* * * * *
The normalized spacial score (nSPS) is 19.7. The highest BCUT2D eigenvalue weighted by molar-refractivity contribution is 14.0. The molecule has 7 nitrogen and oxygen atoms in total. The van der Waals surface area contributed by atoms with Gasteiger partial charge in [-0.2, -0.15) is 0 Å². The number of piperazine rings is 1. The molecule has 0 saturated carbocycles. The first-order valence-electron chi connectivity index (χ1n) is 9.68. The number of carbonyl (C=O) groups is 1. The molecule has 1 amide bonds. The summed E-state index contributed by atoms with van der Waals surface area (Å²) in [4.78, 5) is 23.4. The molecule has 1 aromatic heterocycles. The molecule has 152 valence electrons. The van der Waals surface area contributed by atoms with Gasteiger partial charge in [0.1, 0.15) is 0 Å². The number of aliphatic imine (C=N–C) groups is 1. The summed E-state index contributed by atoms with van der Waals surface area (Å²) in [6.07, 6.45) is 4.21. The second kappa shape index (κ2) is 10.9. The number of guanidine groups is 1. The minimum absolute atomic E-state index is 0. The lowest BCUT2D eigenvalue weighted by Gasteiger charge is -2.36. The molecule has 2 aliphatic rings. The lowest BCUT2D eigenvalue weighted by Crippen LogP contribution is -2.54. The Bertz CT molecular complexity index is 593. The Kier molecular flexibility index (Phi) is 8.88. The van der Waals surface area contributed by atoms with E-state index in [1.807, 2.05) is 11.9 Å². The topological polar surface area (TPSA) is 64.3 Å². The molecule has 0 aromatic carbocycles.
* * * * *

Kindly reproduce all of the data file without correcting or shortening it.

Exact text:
The normalized spacial score (nSPS) is 19.7. The highest BCUT2D eigenvalue weighted by molar-refractivity contribution is 14.0. The molecule has 7 nitrogen and oxygen atoms in total. The van der Waals surface area contributed by atoms with Gasteiger partial charge in [-0.2, -0.15) is 0 Å². The number of piperazine rings is 1. The molecule has 0 saturated carbocycles. The first-order valence-electron chi connectivity index (χ1n) is 9.68. The number of carbonyl (C=O) groups is 1. The molecule has 1 amide bonds. The summed E-state index contributed by atoms with van der Waals surface area (Å²) in [4.78, 5) is 23.4. The molecule has 1 aromatic heterocycles. The molecule has 152 valence electrons. The van der Waals surface area contributed by atoms with Gasteiger partial charge in [0.1, 0.15) is 0 Å². The number of aliphatic imine (C=N–C) groups is 1. The summed E-state index contributed by atoms with van der Waals surface area (Å²) in [6.07, 6.45) is 4.21. The second kappa shape index (κ2) is 10.9. The number of guanidine groups is 1. The minimum absolute atomic E-state index is 0. The lowest BCUT2D eigenvalue weighted by Gasteiger charge is -2.36. The molecule has 2 aliphatic rings. The lowest BCUT2D eigenvalue weighted by Crippen LogP contribution is -2.54. The Bertz CT molecular complexity index is 593. The Kier molecular flexibility index (Phi) is 8.88. The van der Waals surface area contributed by atoms with E-state index in [1.807, 2.05) is 11.9 Å². The topological polar surface area (TPSA) is 64.3 Å². The molecule has 0 aromatic carbocycles.